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Austrian Police Under Fire After Accusing Victim of Provoking Anti-Semitic Attack

A 19-year-old said she was assaulted by three men who saw her reading a book about Jews and hurled anti-Jewish insults at her, but police told her the attack could not be classified as anti-Semitic because she was not a Jew.

The Vienna Police department is currently probing the actions of several officers who allegedly accused the victim of an anti-Semitic assault of provoking her attackers, advising her to move on and forget the incident.

Last Monday, the 19-year old woman from Carinthia, who was not named in German-language media reports, was attacked on the Vienna subway in an apparent anti-Semitic incident. A non-Jew studying Jewish studies in university, she was assaulted by three men who saw her reading the book “The Jews in the modern world.”

In an interview with the Austrian Broadcasting Corporation, she described how the men pulled her hair and called her a “Jew slut” and “child murderer.” 

After exiting the subway, officers at the Stephansplatz station asked her “why do I have to read a book like this during such a conflict situation [and if] it was not clear to me that it was provocative,” she recalled, adding that the officers then informed her that the incident could not be classified as anti-Semitic because she was not a Jew.

Officers at the local police station continued to dismiss the woman’s concerns, telling her that identifying the attackers would be difficult despite the presence of security cameras and asserting that “it would be best to forget,” she said.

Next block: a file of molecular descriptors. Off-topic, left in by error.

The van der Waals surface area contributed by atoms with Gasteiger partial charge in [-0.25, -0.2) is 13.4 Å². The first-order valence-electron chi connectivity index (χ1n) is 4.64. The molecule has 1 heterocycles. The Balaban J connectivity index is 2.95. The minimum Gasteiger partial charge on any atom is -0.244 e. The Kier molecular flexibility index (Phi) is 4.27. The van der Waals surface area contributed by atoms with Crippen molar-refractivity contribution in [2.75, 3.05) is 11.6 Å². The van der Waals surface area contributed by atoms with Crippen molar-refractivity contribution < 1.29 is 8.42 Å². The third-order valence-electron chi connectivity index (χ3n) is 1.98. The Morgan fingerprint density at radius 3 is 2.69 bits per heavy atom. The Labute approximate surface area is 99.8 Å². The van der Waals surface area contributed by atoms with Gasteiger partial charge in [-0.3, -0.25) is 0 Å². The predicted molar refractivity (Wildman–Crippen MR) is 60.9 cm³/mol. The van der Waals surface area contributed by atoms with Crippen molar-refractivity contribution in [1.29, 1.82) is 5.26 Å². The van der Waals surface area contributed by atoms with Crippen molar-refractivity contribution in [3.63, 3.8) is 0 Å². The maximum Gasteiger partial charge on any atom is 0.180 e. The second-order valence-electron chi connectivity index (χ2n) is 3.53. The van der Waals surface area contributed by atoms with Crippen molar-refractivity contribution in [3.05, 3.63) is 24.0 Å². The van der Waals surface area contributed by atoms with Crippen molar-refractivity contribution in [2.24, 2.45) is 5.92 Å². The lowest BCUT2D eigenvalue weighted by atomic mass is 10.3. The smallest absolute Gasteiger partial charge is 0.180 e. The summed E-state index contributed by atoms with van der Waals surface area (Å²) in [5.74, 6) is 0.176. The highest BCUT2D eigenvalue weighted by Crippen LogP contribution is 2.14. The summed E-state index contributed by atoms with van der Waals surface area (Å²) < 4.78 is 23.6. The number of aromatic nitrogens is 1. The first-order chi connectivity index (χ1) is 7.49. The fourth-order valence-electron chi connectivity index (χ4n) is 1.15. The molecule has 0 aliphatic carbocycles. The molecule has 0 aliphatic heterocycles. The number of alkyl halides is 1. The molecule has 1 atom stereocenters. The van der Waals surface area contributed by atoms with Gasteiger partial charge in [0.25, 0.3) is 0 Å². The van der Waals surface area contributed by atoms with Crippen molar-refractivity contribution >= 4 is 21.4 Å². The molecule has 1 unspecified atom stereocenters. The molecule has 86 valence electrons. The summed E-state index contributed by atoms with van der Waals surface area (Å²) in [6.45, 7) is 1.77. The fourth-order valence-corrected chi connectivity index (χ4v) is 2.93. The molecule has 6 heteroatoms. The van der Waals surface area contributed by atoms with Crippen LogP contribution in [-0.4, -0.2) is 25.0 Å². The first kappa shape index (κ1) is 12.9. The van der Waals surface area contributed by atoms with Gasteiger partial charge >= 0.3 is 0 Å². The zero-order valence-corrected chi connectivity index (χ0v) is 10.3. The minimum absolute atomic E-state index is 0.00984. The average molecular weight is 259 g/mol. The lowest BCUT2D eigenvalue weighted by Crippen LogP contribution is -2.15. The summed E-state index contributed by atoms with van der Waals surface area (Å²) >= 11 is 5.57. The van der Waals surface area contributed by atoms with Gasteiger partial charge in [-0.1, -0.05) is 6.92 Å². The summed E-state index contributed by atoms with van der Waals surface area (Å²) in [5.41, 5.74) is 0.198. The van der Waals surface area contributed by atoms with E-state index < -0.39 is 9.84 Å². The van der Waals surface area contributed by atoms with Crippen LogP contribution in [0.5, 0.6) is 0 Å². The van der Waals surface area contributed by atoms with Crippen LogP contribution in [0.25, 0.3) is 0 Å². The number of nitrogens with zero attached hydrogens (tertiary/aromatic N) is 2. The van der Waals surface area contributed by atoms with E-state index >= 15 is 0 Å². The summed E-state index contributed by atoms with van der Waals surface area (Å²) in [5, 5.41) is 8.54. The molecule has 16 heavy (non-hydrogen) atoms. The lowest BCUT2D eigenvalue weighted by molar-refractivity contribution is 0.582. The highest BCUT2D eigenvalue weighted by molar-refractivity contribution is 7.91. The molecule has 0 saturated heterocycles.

The incident came several days after Interior Minister Karl Nehammer announced a new training initiative aimed at spreading awareness of antisemitism within the law enforcement establishment. Daniel Landau, who is developing the ministry’s new antisemitism training lessons, called the incident outrageous, the Kronen Zeitung newspaper reported. 

The incident was not only disturbing because the victim was physically assaulted for reading a book about Judaism, but also because “none of the witnesses intervened” and the “victim was turned away by the police,” said Oskar Deutsch, President of the Jewish Communities of Austria. 

Nehammer also condemned the attack, stating that “the most effective means in the fight against antisemitism is to make Jewish life in Austria visible” and calling the police “a guarantee for this.”

“There is no tolerance for anti-Semitic incidents in Austria,” he asserted.

In a series of Tweets on Friday, the Vienna police department announced that “extensive investigations” into its officers’ response to the incident were being carried out, with “all officers who were on patrol duty in the relevant area” being interviewed.

“If the incident happened as described, the statements of the officers are not acceptable” and could result in “criminal investigations,” the department tweeted.

Recent weeks have seen a surge of anti-Semitic attacks, many of them linked to the latest round of fighting between Israel and Hamas. Earlier this month, the Germany Jewish community called on Berlin to step up protection of Jewish institutions throughout the country after Israeli flags were burned in front of two synagogues.

On May 19, the Community Security Trust, a Jewish watchdog organization in the UK, reported that it had recorded 116 anti-Semitic incidents since May 8, constituting a “fivefold increase in anti-Semitic incidents” over the previous 11-day period.

Last week, the Secure Community Network, the security arm of the Jewish Federations of North America, reported an 80 percent increase in anti-Semitic incidents in the United States over the course of the last month.

Last Sunday, New York Governor Andrew Cuomo directed state police to reinforce security at Jewish institutions in the New York City area in the wake of a series of attacks which led one local Jewish politician to declare that people were “literally afraid to walk the streets.”

Diaspora Jews also experienced a massive wave of antisemitism during Israel’s ground invasion of Gaza in 2014.

Source for text and photo:

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